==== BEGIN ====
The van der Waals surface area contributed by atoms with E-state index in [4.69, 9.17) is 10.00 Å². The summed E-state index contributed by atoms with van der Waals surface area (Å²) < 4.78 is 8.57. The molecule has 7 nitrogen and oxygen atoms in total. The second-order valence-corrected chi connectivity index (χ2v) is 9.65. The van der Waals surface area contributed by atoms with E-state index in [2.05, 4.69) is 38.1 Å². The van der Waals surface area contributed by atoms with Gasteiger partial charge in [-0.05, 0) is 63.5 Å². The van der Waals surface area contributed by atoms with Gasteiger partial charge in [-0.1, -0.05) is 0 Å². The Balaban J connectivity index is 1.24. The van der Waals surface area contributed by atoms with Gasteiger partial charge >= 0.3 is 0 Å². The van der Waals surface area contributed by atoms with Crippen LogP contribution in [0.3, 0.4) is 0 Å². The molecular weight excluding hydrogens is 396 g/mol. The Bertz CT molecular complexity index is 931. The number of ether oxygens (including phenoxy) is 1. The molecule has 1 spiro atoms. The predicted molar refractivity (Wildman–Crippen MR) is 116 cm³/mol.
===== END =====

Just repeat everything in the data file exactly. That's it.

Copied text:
The van der Waals surface area contributed by atoms with E-state index in [4.69, 9.17) is 10.00 Å². The summed E-state index contributed by atoms with van der Waals surface area (Å²) < 4.78 is 8.57. The molecule has 7 nitrogen and oxygen atoms in total. The second-order valence-corrected chi connectivity index (χ2v) is 9.65. The van der Waals surface area contributed by atoms with E-state index in [2.05, 4.69) is 38.1 Å². The van der Waals surface area contributed by atoms with Gasteiger partial charge in [-0.05, 0) is 63.5 Å². The van der Waals surface area contributed by atoms with Gasteiger partial charge in [-0.1, -0.05) is 0 Å². The Balaban J connectivity index is 1.24. The van der Waals surface area contributed by atoms with Gasteiger partial charge >= 0.3 is 0 Å². The van der Waals surface area contributed by atoms with Crippen LogP contribution in [0.3, 0.4) is 0 Å². The molecular weight excluding hydrogens is 396 g/mol. The Bertz CT molecular complexity index is 931. The number of ether oxygens (including phenoxy) is 1. The molecule has 1 spiro atoms. The predicted molar refractivity (Wildman–Crippen MR) is 116 cm³/mol.